Memristors are the fourth elementary passive electric component (apart from resistor, capacitor and inductor). They were predicted in 1971 by Chua, and experimentally demonstrated in 2008 by HP labs. The main property of Memristors is that they change their resistance as function of amount and direction of charge passing through them, and the resistance is non-volatile (see the Wikipedia article here).
During my undergraduate studies I worked on two research projects related to Memristors.
Memristors are usually considered memory elements (due to their non-volatile varying resistance). In this work we explored ways to implement logic circuits with Memristors. We explored different ways to implement logic using IMPLY gates and MRL gates, and suggested a new method called MAGIC. As part of our work we implemented 8-bit full adder with each method and analyzed the trade-offs in terms of performance, complexity, power, area, CMOS compatibility and more.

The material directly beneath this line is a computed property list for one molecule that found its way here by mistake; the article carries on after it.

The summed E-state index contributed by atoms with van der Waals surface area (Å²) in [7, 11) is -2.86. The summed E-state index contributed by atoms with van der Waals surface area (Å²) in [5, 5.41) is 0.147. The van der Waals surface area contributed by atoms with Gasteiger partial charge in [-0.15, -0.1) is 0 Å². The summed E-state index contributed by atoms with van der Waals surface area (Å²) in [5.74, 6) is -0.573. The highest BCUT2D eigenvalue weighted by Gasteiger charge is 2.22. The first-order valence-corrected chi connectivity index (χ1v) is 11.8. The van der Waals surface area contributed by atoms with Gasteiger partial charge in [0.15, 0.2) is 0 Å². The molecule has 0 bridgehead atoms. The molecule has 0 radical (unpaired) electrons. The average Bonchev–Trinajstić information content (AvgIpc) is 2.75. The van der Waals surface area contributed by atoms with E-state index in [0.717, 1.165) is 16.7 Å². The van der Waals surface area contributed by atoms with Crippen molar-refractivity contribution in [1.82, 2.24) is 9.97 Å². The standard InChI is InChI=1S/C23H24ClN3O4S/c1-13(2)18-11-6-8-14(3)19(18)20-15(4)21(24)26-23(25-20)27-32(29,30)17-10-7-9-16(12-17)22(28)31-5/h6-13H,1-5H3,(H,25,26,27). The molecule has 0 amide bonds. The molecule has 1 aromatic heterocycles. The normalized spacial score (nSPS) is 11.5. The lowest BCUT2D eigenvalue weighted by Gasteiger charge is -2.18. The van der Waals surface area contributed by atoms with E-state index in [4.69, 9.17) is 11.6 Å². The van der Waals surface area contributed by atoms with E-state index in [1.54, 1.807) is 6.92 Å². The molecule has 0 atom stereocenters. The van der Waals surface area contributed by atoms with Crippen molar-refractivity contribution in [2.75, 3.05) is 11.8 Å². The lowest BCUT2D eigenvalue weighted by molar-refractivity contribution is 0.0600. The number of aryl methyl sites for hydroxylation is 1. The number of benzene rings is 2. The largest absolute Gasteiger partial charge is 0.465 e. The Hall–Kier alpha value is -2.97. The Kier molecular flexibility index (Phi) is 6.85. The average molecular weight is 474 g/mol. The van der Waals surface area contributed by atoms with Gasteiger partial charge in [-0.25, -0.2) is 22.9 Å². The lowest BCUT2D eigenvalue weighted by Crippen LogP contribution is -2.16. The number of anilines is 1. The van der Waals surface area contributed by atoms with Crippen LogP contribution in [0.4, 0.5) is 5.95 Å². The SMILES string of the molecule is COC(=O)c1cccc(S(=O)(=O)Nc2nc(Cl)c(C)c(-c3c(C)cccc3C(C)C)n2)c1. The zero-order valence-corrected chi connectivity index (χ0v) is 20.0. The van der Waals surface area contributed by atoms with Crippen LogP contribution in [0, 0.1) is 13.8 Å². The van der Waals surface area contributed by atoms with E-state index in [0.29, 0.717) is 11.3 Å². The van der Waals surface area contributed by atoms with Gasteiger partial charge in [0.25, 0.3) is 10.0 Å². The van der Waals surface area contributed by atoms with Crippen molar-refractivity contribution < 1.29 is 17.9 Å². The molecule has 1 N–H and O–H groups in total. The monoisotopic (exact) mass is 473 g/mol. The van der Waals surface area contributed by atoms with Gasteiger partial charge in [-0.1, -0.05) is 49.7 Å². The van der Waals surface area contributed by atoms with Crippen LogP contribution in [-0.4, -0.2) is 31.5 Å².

In this project we used Verilog to implement a new architecture that uses Memristors in order to speed up multi-threaded processes. One challenge in multi-threaded machines is to decide which thread should run and when, in order to maximize the utilization of the CPU pipeline. A known approach to this problem is called Switch on Event (SoE), where a thread is replaced whenever it gets stuck (an event) – usually a long call for memory (such as cache miss) or long floating point calculation; then the stuck instruction continues to run but frees the main pipeline for a different thread. During this operation the pipeline is flushed, since there are not enough registers to store the status of all threads in all pipeline stages. This is exactly what we wanted to change. Memristors can be implemented as memory cells on top of the CPU (higher metal layers), so that they provide near large memory. In our work we defined a micro-architecture that implements SoE with registers for each stage in the pipeline and for each thread (the registers for the non-active threads are implemented as Memristors). We implemented this micro-architecture in Verilog and evaluated the speedup.